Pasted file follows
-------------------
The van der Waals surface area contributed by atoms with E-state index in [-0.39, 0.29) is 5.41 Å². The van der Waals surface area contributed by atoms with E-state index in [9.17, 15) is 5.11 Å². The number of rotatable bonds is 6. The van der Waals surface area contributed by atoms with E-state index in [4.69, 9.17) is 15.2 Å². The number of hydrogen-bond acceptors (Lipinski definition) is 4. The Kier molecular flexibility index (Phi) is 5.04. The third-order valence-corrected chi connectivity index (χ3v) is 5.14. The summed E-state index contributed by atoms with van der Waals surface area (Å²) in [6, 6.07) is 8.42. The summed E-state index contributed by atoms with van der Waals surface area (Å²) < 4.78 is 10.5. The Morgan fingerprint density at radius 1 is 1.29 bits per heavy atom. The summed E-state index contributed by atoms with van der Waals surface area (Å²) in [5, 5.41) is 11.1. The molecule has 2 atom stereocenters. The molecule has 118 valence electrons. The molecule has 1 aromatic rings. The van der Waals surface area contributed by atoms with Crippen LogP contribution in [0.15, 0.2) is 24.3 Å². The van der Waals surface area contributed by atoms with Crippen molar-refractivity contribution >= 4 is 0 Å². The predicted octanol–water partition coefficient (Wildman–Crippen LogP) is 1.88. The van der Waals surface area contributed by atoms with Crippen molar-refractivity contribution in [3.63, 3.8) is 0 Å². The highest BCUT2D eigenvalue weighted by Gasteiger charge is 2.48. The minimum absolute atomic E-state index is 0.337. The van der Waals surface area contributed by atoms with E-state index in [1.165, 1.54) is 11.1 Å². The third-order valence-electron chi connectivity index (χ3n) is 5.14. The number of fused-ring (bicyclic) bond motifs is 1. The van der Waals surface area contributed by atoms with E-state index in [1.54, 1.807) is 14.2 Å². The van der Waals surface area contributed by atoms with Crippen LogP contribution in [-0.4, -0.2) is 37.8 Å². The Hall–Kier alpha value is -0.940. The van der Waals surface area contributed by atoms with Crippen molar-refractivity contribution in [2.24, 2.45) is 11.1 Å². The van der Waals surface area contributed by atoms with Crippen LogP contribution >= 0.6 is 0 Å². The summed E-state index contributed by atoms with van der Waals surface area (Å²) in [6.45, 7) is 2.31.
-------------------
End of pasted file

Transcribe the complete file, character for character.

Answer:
The van der Waals surface area contributed by atoms with E-state index in [-0.39, 0.29) is 5.41 Å². The van der Waals surface area contributed by atoms with E-state index in [9.17, 15) is 5.11 Å². The number of rotatable bonds is 6. The van der Waals surface area contributed by atoms with E-state index in [4.69, 9.17) is 15.2 Å². The number of hydrogen-bond acceptors (Lipinski definition) is 4. The Kier molecular flexibility index (Phi) is 5.04. The third-order valence-corrected chi connectivity index (χ3v) is 5.14. The summed E-state index contributed by atoms with van der Waals surface area (Å²) in [6, 6.07) is 8.42. The summed E-state index contributed by atoms with van der Waals surface area (Å²) < 4.78 is 10.5. The Morgan fingerprint density at radius 1 is 1.29 bits per heavy atom. The summed E-state index contributed by atoms with van der Waals surface area (Å²) in [5, 5.41) is 11.1. The molecule has 2 atom stereocenters. The molecule has 118 valence electrons. The molecule has 1 aromatic rings. The van der Waals surface area contributed by atoms with Crippen LogP contribution in [0.15, 0.2) is 24.3 Å². The van der Waals surface area contributed by atoms with Crippen molar-refractivity contribution >= 4 is 0 Å². The predicted octanol–water partition coefficient (Wildman–Crippen LogP) is 1.88. The van der Waals surface area contributed by atoms with Crippen molar-refractivity contribution in [3.63, 3.8) is 0 Å². The highest BCUT2D eigenvalue weighted by Gasteiger charge is 2.48. The minimum absolute atomic E-state index is 0.337. The van der Waals surface area contributed by atoms with E-state index in [1.165, 1.54) is 11.1 Å². The third-order valence-electron chi connectivity index (χ3n) is 5.14. The number of fused-ring (bicyclic) bond motifs is 1. The van der Waals surface area contributed by atoms with E-state index in [1.54, 1.807) is 14.2 Å². The van der Waals surface area contributed by atoms with Crippen LogP contribution in [-0.4, -0.2) is 37.8 Å². The Hall–Kier alpha value is -0.940. The van der Waals surface area contributed by atoms with Crippen molar-refractivity contribution in [2.24, 2.45) is 11.1 Å². The van der Waals surface area contributed by atoms with Crippen LogP contribution >= 0.6 is 0 Å². The summed E-state index contributed by atoms with van der Waals surface area (Å²) in [6.45, 7) is 2.31.